Date Awarded


Document Type


Degree Name

Master of Arts (M.A.)




Hiroshi Kitamura

Committee Member

Fabricio Prado

Committee Member

Hannah Rosen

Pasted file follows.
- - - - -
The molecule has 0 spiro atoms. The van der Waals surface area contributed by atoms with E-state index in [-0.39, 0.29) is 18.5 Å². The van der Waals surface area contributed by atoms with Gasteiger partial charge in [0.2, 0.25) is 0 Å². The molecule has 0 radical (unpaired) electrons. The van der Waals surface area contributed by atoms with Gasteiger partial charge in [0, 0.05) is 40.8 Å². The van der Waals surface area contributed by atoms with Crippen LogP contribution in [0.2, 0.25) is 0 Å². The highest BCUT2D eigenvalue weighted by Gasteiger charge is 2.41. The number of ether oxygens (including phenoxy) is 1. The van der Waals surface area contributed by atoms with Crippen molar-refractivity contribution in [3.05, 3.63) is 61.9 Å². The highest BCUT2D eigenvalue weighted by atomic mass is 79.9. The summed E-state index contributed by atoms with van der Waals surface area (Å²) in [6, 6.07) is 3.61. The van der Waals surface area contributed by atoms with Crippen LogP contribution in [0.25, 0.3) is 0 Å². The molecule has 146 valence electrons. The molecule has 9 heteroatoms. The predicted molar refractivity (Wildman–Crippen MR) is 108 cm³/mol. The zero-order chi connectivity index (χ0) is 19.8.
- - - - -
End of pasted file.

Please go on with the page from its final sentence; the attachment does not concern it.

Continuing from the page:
"An Order to Society: Soeur Ste. Reine and the New Orleans Ursulines as Agents of Empire, 1727-1779" addresses the Ursuline Sisters of New Orleans as participants in an international, multiethnic system. All of these men and women helped to create a society and morality for colonial Louisiana and its capital city. Catherine Mauricette de Kerogon de l'Etang, Soeur Ste. Reine provides insight into the secular, temporal implications of her Sisters' ministry in New Orleans. After her return to a convent in Normandy, Kerogon wrote a series of letters to the French Court, asking for monetary compensation and defining herself as an agent of empire. Through their service to the various Atlantic populations of New Orleans, especially women and young girls, each of the Ursulines of New Orleans – French, Spanish, and Creole in origin – took part in the construction of a Eurocentric society in their New World home. "A Place Where 'You Can Live Freedom': The Landscape of the Highlander Folk School, 1932-1962" is an environmental history of the Highlander Folk School, a training site for labor and civil rights activists. Myles Horton, founder of Highlander, and his staff and students all contributed to the physical, built, and symbolic landscapes of the Folk School. Located on "Monteagle Mountain," on the Cumberland Plateau of middle Tennessee, the Highlander Folk School welcomed generations of leaders, workers, and activists to a small farm outfitted with simple structures and furnishings. There, inspired by a common ideology of potential, they discussed the movements they led, practiced radical adult education, planned for the future of the South, and created a model of integrated, egalitarian, communal living – a model that students could experience in situ and then carry home, to their own communities throughout the region. Each layer of the environment – physical, built, and symbolic – influenced the realization of Highlander's ideology of potential and affected the growth of the labor and civil rights movements of the twentieth century South.




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